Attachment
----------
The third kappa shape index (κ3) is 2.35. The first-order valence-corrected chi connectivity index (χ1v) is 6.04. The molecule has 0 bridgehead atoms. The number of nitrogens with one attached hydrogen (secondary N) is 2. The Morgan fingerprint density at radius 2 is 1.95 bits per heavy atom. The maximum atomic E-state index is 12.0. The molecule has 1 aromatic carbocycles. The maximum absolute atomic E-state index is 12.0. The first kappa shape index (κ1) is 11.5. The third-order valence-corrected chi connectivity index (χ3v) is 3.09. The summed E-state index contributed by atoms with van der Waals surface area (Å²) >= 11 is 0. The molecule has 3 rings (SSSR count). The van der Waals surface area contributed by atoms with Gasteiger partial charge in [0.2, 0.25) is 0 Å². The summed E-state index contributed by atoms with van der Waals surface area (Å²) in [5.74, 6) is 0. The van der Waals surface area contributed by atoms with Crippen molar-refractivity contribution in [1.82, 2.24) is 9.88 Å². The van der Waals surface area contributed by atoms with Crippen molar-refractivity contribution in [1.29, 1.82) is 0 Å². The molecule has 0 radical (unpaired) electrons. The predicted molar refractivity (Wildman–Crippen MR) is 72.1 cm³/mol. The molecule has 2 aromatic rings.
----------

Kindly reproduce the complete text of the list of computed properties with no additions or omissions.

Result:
The third kappa shape index (κ3) is 2.35. The first-order valence-corrected chi connectivity index (χ1v) is 6.04. The molecule has 0 bridgehead atoms. The number of nitrogens with one attached hydrogen (secondary N) is 2. The Morgan fingerprint density at radius 2 is 1.95 bits per heavy atom. The maximum atomic E-state index is 12.0. The molecule has 1 aromatic carbocycles. The maximum absolute atomic E-state index is 12.0. The first kappa shape index (κ1) is 11.5. The third-order valence-corrected chi connectivity index (χ3v) is 3.09. The summed E-state index contributed by atoms with van der Waals surface area (Å²) >= 11 is 0. The molecule has 3 rings (SSSR count). The van der Waals surface area contributed by atoms with Gasteiger partial charge in [0.2, 0.25) is 0 Å². The summed E-state index contributed by atoms with van der Waals surface area (Å²) in [5.74, 6) is 0. The van der Waals surface area contributed by atoms with Crippen molar-refractivity contribution in [1.82, 2.24) is 9.88 Å². The van der Waals surface area contributed by atoms with Crippen molar-refractivity contribution in [1.29, 1.82) is 0 Å². The molecule has 0 radical (unpaired) electrons. The predicted molar refractivity (Wildman–Crippen MR) is 72.1 cm³/mol. The molecule has 2 aromatic rings.